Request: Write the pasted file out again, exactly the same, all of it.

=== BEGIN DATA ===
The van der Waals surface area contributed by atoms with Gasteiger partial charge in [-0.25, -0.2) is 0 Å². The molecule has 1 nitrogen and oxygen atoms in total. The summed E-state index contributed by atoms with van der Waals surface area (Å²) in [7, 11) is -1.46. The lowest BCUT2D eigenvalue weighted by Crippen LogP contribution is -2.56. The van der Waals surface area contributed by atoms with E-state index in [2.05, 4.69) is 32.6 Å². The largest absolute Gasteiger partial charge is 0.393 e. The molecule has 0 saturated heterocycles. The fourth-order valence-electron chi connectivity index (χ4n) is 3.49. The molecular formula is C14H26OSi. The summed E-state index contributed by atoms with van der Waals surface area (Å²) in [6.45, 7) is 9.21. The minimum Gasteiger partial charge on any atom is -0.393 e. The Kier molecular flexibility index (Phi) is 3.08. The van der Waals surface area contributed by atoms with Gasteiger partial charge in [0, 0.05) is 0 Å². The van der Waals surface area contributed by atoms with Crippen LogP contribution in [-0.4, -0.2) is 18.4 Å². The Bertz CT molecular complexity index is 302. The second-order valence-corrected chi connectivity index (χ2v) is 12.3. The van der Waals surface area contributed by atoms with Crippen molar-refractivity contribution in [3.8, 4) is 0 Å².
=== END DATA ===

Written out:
The van der Waals surface area contributed by atoms with Gasteiger partial charge in [-0.25, -0.2) is 0 Å². The molecule has 1 nitrogen and oxygen atoms in total. The summed E-state index contributed by atoms with van der Waals surface area (Å²) in [7, 11) is -1.46. The lowest BCUT2D eigenvalue weighted by Crippen LogP contribution is -2.56. The van der Waals surface area contributed by atoms with E-state index in [2.05, 4.69) is 32.6 Å². The largest absolute Gasteiger partial charge is 0.393 e. The molecule has 0 saturated heterocycles. The fourth-order valence-electron chi connectivity index (χ4n) is 3.49. The molecular formula is C14H26OSi. The summed E-state index contributed by atoms with van der Waals surface area (Å²) in [6.45, 7) is 9.21. The minimum Gasteiger partial charge on any atom is -0.393 e. The Kier molecular flexibility index (Phi) is 3.08. The van der Waals surface area contributed by atoms with Gasteiger partial charge in [0, 0.05) is 0 Å². The van der Waals surface area contributed by atoms with Crippen LogP contribution in [-0.4, -0.2) is 18.4 Å². The Bertz CT molecular complexity index is 302. The second-order valence-corrected chi connectivity index (χ2v) is 12.3. The van der Waals surface area contributed by atoms with Crippen molar-refractivity contribution in [3.8, 4) is 0 Å².